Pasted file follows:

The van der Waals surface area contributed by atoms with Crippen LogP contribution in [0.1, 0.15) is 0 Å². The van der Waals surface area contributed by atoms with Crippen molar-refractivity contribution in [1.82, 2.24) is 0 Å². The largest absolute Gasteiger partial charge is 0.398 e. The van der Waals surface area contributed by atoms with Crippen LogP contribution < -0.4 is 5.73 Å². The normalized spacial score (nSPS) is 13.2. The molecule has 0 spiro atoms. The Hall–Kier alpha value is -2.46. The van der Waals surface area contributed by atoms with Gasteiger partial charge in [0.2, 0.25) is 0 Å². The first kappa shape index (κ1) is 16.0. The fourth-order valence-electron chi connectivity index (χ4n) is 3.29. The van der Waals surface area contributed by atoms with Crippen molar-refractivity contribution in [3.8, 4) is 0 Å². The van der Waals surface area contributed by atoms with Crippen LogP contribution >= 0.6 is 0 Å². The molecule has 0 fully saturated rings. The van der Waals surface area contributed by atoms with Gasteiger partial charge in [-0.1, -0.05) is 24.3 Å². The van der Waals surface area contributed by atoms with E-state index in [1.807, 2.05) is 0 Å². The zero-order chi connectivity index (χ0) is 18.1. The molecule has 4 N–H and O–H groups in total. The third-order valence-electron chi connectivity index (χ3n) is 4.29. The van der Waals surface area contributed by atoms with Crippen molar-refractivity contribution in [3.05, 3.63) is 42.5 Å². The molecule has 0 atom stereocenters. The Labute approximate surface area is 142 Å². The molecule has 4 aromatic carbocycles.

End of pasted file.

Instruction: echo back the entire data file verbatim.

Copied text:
The van der Waals surface area contributed by atoms with Crippen LogP contribution in [0.1, 0.15) is 0 Å². The van der Waals surface area contributed by atoms with Crippen molar-refractivity contribution in [1.82, 2.24) is 0 Å². The largest absolute Gasteiger partial charge is 0.398 e. The van der Waals surface area contributed by atoms with Crippen LogP contribution < -0.4 is 5.73 Å². The normalized spacial score (nSPS) is 13.2. The molecule has 0 spiro atoms. The Hall–Kier alpha value is -2.46. The van der Waals surface area contributed by atoms with Gasteiger partial charge in [0.2, 0.25) is 0 Å². The first kappa shape index (κ1) is 16.0. The fourth-order valence-electron chi connectivity index (χ4n) is 3.29. The van der Waals surface area contributed by atoms with Crippen molar-refractivity contribution in [3.8, 4) is 0 Å². The van der Waals surface area contributed by atoms with Crippen LogP contribution >= 0.6 is 0 Å². The molecule has 0 fully saturated rings. The van der Waals surface area contributed by atoms with Gasteiger partial charge in [-0.1, -0.05) is 24.3 Å². The van der Waals surface area contributed by atoms with E-state index in [1.807, 2.05) is 0 Å². The zero-order chi connectivity index (χ0) is 18.1. The molecule has 4 N–H and O–H groups in total. The third-order valence-electron chi connectivity index (χ3n) is 4.29. The van der Waals surface area contributed by atoms with Crippen molar-refractivity contribution in [3.05, 3.63) is 42.5 Å². The molecule has 0 atom stereocenters. The Labute approximate surface area is 142 Å². The molecule has 4 aromatic carbocycles.